Wednesday, September 17, 2008

White privilege and the N-word

Resolved: Whereas you can say the N-word, I cannot. I am fine with that.

For y'all following along at home, take a look at this link to read up on White Privilege and to arm yourself with some perspective on the issue.

Then watch the following episode of The View and try to hear why white people are in no position to lead the charge on getting past racial-divide bitterness. Listen especially closely to the last half where Whoopi Goldberg and Elisabeth Hasselbeck discuss the legitimacy of using the N-word (and try to ignore the "girl fight" aspect that many men instinctively turn off to...the point here is about race, not gender).

(Alt. link here)

In summary caricature: Post-racial Barbie insists on teleporting to the Promised Land already ("why won't you take yes for an answer?"), while Angry Black Woman demands first an admission of guilt before letting her move on ("you're not hearing me").

Here's the reality. White people do enjoy an advantage over black people in America. This is true whether either group wants to mention it, fight against it, or deny it. To be angry about this undeserved privilege, or to repurpose and arrogate to themselves the exclusive right to use a single sometime slur, is the right of black people. To acknowledge the undeservedness of this privilege (however unsought or undesired) is the duty of white people. Until this is agreed on, there can be no leaping to a post-racial utopia.

If you think it is unfair to be blamed for something you didn't cause, or to have one English word that you didn't even want to use put off limits to you but not to others, it is. But don't move this injustice to the top of your queue just yet. Those slots are already taken by far worthier indignities.

I'm sure I'm preaching to the choir. I just wanted to go on record. There has been far too much "get over it already" white indignation for my taste in the discussion over the role of race in the Presidential election, and there needs to be some push back. We now resume our regularly scheduled blogging...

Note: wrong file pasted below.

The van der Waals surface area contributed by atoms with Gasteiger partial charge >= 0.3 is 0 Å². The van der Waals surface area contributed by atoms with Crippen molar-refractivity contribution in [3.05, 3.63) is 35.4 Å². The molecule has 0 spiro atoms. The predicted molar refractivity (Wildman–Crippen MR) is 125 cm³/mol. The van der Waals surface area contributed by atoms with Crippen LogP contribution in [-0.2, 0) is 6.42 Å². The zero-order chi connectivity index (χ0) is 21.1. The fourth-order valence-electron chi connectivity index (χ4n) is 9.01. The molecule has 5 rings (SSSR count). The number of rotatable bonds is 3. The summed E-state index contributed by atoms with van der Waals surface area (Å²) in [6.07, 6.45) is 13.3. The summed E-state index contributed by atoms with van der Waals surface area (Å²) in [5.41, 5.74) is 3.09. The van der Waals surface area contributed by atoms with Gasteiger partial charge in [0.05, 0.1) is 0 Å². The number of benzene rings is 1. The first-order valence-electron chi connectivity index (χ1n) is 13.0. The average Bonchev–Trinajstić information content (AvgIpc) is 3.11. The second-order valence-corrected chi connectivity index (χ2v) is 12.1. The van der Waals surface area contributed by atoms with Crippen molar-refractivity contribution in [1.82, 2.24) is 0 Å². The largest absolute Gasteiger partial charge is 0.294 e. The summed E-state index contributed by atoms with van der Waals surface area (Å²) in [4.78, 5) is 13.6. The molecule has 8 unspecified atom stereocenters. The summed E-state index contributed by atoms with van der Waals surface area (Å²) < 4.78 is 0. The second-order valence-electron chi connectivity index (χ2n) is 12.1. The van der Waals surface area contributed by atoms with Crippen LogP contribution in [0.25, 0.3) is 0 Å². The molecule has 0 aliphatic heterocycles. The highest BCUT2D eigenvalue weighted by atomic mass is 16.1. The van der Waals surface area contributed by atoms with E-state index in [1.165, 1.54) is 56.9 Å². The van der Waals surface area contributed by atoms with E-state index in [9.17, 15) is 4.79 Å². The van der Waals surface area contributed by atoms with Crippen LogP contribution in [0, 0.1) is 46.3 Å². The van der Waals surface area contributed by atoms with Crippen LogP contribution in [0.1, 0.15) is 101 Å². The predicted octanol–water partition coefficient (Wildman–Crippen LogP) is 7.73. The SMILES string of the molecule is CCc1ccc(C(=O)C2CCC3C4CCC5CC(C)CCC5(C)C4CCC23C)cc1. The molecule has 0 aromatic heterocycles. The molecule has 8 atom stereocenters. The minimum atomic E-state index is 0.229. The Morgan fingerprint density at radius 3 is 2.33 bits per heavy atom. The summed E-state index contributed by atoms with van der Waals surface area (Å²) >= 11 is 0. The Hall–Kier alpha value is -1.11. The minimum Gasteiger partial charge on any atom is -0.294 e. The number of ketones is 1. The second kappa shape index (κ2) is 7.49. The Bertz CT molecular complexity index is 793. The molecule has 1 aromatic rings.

H. Lewis Smith said...

More about the n word:

Unknown said...

h. lewis smith, thank you for the URLs. I took in both of them and will be ordering your book Bury That Sucka!: A Scandalous Love Affair with the N-word to educate myself further.

As I said, I as a non-black man don't feel I have standing to render an opinion on intramural use of the N-word. As a gay man, however, I do have a thing or two to say about the F-word.

Trajectory of the word "fag":

Gay men feel free to call each other "fag", but now almost never do. Its usage has changed over the years, though, progressing through roughly the following meanings:

0) People think you're gay. If I distance myself, maybe they will think I'm straight.
1) Stop acting so gay. You're an embarrassment to the cause.
2) Way to go, acting so gay. It's about time they see us.
3) Don't think you can excuse your flakiness or childish behavior with me by acting outrageous. That may work for straight people, but I'm not fooled.
4) It's so nice to be able to use that word without an inner sense of self-loathing. At last!
5) How dare you young Miss Thing twinkbot presume to understand how it was back when. You may think we're post-anti-gay, but you don't know what we went through. It could happen again anytime...
6) Hmm, Maybe it won't happen again. I guess maybe we are post-anti-gay, at least by the support for same-sex marriage in California. Why am I still using this word that I've fought against for so long?

Comparison with the N-word:

The N-word received a well-publicized burial, and lives on in an afterlife. The F-word fades away, unmarked and unlamented.

I suspect this may be because gays in American have realized a meteoric rise in the popular culture, starting from unmentionable status below blacks, to now nearly trendy yet able to enjoy the revolving door of our closet to tap into non-gay privilege when desired. This trajectory has completely taken me for one completely by surprise, and I have had to jettison my own internalized homophobia rather abruptly.

My hunch is this: to the extent that African Americans continue to use the N-word, it may reflect the simple belief that their struggle is not over. Gays see the light at the end of tunnel (or is it headlights about to run us over?). For the moment, we have individually and collectively decided to be optimistic.


I am not boycotting the word "fag". I think I have just outgrown it. I think maybe I will take yes for an answer after all.